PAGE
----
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DHS: Fossil Fuels and Climate Change are ‘National Threats’

Muddled thinking from the Department of Homeland Security

On February 1, Janet Napolitano’s Department of Homeland Security released a 108-page report to Congress, the Quadrennial Homeland Security Review Report. Subtitled “A Strategic Framework for a Secure Homeland”, a quick glance at the report left me questioning whether the DHS is more serious about Homeland Security than they are about advancing Obama Administration policy goals.

The following item is in a bullet list of threats to America’s national interests (p. 7):

Dependence on fossil fuels and the threat of global climate change that can open the United States to disruptions and manipulations in energy supplies and to changes in our natural environment on an unprecedented scale. Climate change is expected to increase the severity and frequency of weather-related hazards, which could, in turn, result in social and political destabilization, international conflict, or mass migrations.

If there’s a Smithsonian exhibit on Muddled Thinking and Bureaucratic Gobbledegook, that paragraph belongs in it.

“Dependence on fossil fuels … can open the United States to disruptions and manipulations in energy supplies…” Ms. Napolitano, it is not our dependence on fossil fuels that is the problem, it is our dependence on foreign sources of crude oil and the Administration’s determination to exacerbate the problem by limiting domestic access and punishing small domestic producers. While America probably will never be self-sufficient in energy, we could be a lot less dependent of foreign sources of crude if we 1) explored more domestically, and 2) relied more on natural gas.

If, as you say, disruptions and manipulation of crude oil supply threaten our national interest, then it’s time to start doing something about that threat. Even under the most optimistic assumptions for growth of wind and solar energy, we’ll be using more oil, gas and coal thirty years from now than we use today.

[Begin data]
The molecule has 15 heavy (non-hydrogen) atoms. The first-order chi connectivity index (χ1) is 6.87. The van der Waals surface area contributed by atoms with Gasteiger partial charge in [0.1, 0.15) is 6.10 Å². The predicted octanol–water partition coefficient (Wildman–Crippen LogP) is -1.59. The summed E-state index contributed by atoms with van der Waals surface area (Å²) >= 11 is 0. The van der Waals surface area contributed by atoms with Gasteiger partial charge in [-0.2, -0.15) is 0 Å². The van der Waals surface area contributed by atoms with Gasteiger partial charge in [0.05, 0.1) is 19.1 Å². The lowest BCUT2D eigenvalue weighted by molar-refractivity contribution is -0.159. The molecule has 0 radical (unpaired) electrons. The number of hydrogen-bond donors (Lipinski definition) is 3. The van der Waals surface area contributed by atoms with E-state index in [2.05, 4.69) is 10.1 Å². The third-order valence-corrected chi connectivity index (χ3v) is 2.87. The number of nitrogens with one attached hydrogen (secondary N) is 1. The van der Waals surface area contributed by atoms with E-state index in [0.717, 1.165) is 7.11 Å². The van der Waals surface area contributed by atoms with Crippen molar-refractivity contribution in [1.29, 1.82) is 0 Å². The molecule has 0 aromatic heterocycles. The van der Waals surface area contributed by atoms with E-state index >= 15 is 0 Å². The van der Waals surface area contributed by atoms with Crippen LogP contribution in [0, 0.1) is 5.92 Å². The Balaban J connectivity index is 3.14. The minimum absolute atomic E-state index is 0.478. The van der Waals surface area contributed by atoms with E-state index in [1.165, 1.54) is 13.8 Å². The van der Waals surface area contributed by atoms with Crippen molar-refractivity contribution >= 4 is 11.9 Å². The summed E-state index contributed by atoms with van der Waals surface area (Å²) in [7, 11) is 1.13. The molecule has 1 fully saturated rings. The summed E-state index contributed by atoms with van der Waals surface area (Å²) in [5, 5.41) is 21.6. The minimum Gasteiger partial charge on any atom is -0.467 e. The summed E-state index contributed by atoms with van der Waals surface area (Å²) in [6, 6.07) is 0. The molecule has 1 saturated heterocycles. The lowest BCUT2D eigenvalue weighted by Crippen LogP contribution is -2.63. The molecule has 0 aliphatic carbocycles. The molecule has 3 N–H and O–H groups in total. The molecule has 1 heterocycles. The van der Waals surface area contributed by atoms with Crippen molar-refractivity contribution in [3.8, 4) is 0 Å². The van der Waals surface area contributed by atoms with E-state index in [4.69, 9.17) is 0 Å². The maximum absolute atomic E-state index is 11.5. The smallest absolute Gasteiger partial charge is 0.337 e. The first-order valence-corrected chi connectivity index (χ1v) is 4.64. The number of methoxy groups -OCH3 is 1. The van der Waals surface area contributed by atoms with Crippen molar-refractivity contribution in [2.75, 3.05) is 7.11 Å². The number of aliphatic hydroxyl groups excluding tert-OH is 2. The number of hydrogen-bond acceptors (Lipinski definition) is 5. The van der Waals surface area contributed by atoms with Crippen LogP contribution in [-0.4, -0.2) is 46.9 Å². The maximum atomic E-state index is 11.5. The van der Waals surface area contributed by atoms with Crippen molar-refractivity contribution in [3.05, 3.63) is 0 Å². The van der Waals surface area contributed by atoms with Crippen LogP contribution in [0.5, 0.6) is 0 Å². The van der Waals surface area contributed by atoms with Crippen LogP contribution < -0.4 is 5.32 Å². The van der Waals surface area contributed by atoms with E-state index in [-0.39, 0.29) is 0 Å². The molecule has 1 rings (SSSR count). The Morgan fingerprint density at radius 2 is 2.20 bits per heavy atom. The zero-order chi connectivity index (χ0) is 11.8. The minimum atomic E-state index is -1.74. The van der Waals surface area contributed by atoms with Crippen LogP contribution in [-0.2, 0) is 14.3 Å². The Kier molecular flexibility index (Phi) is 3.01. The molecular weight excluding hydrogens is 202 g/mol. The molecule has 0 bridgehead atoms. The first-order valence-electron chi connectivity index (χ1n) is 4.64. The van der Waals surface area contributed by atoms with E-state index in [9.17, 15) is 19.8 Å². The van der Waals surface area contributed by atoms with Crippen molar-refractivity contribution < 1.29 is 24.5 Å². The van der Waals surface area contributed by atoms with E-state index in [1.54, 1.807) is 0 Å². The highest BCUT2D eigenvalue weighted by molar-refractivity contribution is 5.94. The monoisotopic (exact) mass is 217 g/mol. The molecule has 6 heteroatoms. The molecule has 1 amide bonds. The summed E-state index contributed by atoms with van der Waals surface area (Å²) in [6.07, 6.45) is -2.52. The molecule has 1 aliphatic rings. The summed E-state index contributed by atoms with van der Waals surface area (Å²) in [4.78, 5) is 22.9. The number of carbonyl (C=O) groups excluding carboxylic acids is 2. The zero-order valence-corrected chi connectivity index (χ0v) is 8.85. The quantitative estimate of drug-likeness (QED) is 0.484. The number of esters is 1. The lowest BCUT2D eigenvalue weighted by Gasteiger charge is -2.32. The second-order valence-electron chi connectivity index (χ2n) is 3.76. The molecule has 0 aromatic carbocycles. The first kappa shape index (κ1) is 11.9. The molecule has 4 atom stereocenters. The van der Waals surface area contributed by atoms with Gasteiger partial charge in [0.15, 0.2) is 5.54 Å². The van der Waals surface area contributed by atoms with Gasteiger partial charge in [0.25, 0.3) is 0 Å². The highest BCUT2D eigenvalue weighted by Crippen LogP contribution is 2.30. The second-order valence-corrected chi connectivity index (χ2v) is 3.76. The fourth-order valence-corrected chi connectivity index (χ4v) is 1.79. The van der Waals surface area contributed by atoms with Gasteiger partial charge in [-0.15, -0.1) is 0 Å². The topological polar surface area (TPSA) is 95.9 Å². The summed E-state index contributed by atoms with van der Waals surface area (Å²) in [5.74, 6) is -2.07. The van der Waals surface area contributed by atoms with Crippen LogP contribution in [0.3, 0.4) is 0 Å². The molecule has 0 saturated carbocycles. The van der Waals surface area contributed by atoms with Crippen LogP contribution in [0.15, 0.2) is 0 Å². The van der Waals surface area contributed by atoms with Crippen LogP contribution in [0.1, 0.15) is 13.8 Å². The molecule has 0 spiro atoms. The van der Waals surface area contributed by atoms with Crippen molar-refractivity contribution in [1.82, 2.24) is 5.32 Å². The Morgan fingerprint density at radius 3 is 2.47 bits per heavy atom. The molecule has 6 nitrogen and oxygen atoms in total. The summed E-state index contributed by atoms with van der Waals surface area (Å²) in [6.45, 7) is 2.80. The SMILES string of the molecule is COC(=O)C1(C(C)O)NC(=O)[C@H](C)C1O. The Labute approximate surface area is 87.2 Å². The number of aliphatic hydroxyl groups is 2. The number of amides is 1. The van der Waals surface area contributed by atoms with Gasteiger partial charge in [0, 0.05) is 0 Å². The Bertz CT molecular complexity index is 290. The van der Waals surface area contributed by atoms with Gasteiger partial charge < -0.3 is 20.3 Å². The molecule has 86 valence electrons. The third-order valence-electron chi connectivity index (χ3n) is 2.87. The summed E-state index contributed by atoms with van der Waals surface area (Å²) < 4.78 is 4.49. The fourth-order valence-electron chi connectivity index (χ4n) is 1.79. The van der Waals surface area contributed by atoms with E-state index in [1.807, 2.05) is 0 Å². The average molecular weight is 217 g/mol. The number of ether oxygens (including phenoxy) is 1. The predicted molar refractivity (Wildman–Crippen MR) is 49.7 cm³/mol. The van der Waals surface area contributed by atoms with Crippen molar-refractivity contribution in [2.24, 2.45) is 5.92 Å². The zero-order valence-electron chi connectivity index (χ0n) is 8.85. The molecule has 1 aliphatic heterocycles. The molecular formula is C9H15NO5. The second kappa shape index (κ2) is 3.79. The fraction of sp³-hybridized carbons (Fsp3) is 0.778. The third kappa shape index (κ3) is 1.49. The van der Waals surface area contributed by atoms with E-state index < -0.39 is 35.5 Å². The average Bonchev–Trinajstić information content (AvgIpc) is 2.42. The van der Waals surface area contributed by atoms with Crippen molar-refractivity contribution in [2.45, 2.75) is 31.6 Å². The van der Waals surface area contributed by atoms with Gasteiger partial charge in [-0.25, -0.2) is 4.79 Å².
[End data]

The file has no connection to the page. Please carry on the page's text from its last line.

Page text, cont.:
Then there’s Climate Change. No need here to belabor the myriad scandals, conflicts of interest and lapses of judgment that have plagued the Climate Change community of late.

“Climate change is expected to increase the severity and frequency of weather-related hazards…”

We’ve all become conditioned to this blather to the point where we hardly notice. We have, after all, experienced a “hockey stick”, haven’t we, along with an increasing trend in hurricanes and tornadoes?

Hmmm. Not much of a trend there. This graph just considers landfalling hurricanes. Maybe if we look at total hurricanes, landfalling or not, in more detail:

This graph doesn’t include 2009 (which I blogged about here), a rather puny year for storms, even counting a late November storm and an extratropical storm in the North Atlantic that really shouldn’t have counted in the statistics.

OK, there must be a trend in tornadoes:

Hmmm, again. There’s a trend, alright, but it seems like it’s going the wrong way.

Ms. Napolitano, it seems as though your party has a bad habit of taking a government agency with a worthwhile goal (in this case, the critical goal of Homeland Security), and confusing the mission with a mishmash of other incidental policy issues and distractions.

  • Our use of fossil fuels does not threaten our security.

  • There is no evidence of an increasing trend in the number or severity of storms.

  • ManBearPig is not going to kill us all in our beds.

Now, please get back to the serious business of securing our borders and keeping out the bad guys who would do our country real harm.

Cross-posted at VladEnBlog.

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